“I just updated the home page for my book, Open Access (MIT Press, 2012), with more than 80 links to relevant tag libraries from the Open Access Tracking Project (OATP)….”
“Now that preprint servers are picking up speed, let’s talk about postprint servers. Sure, we have plenty of places to place and find discussions about the content of articles (e.g. PubPeer, PubMed Commons, …), and sure we have retractions and corrections.
But what if we could just make revisions of articles?
And I’m not only talking about typo-fixes, but also clarifications that show up during post-publication peer-review. Not about full revisions; if a paper is wrong, then this is not the method of choice. They should happen frequently either, but sometimes it is just convenient. Maybe to fix broken website URLs?
One point is, ResearchGate, Academia, Mendeley, and the likes allow you to host versions, but we need to track the fixes and versioned DOIs. That metadata is essential: it is the FAIRness of the post-publication life time of a publication….”
“On behalf of the entire Manifold team, I’m super excited to announce the release of Manifold v0.2.0! The release is up on Github now, and we’ll be rolling it out to our staging site later today. This release contains a number of new features and bugfixes, listed below. For the full list of revisions and pull requests, please consult the changelog.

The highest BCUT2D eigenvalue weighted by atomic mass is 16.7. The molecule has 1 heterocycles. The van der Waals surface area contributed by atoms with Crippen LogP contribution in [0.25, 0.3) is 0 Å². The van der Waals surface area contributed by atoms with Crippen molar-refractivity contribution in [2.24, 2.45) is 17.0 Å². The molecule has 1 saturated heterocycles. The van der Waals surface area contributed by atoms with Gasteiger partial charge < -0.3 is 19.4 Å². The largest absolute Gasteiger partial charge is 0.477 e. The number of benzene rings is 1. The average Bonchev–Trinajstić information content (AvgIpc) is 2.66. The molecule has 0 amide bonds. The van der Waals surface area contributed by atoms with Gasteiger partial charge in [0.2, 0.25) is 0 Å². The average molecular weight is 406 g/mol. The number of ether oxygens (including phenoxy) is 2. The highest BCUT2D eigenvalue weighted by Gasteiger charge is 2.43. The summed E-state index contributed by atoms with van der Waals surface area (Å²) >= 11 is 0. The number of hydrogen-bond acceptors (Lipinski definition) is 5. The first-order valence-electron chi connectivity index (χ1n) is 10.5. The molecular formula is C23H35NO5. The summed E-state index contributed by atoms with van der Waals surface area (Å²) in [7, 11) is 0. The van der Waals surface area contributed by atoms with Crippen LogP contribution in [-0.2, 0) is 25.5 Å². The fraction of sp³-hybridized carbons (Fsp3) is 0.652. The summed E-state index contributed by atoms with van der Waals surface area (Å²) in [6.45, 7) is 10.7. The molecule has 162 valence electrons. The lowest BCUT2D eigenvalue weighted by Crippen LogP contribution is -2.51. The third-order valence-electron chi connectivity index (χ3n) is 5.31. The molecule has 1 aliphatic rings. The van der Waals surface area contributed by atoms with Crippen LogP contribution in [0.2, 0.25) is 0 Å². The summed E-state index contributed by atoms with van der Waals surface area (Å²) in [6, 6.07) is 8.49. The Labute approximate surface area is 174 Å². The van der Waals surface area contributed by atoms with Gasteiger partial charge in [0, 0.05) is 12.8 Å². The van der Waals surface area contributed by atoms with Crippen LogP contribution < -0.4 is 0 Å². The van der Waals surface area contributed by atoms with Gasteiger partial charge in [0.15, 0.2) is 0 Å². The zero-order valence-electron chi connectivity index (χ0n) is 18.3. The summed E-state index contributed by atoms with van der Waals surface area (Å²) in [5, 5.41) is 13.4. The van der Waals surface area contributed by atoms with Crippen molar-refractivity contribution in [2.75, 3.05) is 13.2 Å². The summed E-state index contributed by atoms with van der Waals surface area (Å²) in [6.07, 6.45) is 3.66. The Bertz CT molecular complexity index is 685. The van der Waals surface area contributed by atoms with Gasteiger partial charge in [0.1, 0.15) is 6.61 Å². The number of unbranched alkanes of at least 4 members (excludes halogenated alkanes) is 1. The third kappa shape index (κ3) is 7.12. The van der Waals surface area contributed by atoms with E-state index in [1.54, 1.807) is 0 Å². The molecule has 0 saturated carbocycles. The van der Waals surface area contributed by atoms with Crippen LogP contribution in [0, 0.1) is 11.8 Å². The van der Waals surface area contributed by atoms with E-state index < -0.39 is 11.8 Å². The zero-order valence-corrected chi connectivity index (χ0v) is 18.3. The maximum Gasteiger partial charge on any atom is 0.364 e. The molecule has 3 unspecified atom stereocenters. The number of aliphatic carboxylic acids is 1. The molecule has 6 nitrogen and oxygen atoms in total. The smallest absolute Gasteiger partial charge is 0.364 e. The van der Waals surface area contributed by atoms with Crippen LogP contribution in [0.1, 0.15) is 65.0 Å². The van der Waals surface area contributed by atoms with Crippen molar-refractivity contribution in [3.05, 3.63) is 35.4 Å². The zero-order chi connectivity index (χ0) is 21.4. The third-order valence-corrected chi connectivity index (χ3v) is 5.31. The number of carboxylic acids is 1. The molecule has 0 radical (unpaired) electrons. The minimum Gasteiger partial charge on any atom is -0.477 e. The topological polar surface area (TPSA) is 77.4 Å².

Remember, Manifold is open source and freely available to all who are interested. While we have plans to build docker containers and OS packages, we’ve also written up installation instructions for all you early adopters out there. Take it for a spin and let us know how it goes.”
“[T]he academic paper has some inherent limitations—chief among them that it can provide only a summary of a given research project. Even an outstanding paper cannot provide direct access to all of the research data collected or to the record of discussions among scientists that is reflected in lab notes. These windows into the messy and halting process of science, which can be extremely valuable learning objects, are not yet part of the official record of a research study.